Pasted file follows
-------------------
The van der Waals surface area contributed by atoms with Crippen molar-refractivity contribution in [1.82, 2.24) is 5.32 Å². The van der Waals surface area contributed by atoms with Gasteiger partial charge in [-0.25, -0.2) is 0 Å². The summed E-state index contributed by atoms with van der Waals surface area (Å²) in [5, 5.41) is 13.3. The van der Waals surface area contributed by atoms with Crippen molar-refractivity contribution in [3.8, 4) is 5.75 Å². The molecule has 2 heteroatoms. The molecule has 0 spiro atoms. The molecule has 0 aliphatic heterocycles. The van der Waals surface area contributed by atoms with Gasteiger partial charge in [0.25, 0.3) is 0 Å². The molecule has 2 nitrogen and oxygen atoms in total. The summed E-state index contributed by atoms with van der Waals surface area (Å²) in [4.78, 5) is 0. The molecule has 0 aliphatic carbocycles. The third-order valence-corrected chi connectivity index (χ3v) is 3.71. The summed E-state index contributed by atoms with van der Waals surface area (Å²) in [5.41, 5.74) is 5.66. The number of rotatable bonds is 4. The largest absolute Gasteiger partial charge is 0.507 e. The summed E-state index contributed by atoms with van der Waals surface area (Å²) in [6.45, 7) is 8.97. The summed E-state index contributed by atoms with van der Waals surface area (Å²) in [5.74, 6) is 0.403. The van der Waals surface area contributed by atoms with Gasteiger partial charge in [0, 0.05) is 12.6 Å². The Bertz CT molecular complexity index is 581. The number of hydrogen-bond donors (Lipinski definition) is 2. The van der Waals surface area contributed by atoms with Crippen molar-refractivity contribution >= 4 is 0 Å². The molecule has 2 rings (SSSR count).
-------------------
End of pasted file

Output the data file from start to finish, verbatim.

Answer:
The van der Waals surface area contributed by atoms with Crippen molar-refractivity contribution in [1.82, 2.24) is 5.32 Å². The van der Waals surface area contributed by atoms with Gasteiger partial charge in [-0.25, -0.2) is 0 Å². The summed E-state index contributed by atoms with van der Waals surface area (Å²) in [5, 5.41) is 13.3. The van der Waals surface area contributed by atoms with Crippen molar-refractivity contribution in [3.8, 4) is 5.75 Å². The molecule has 2 heteroatoms. The molecule has 0 spiro atoms. The molecule has 0 aliphatic heterocycles. The van der Waals surface area contributed by atoms with Gasteiger partial charge in [0.25, 0.3) is 0 Å². The molecule has 2 nitrogen and oxygen atoms in total. The summed E-state index contributed by atoms with van der Waals surface area (Å²) in [4.78, 5) is 0. The molecule has 0 aliphatic carbocycles. The third-order valence-corrected chi connectivity index (χ3v) is 3.71. The summed E-state index contributed by atoms with van der Waals surface area (Å²) in [5.41, 5.74) is 5.66. The number of rotatable bonds is 4. The largest absolute Gasteiger partial charge is 0.507 e. The summed E-state index contributed by atoms with van der Waals surface area (Å²) in [6.45, 7) is 8.97. The summed E-state index contributed by atoms with van der Waals surface area (Å²) in [5.74, 6) is 0.403. The van der Waals surface area contributed by atoms with Gasteiger partial charge in [0, 0.05) is 12.6 Å². The Bertz CT molecular complexity index is 581. The number of hydrogen-bond donors (Lipinski definition) is 2. The van der Waals surface area contributed by atoms with Crippen molar-refractivity contribution >= 4 is 0 Å². The molecule has 2 rings (SSSR count).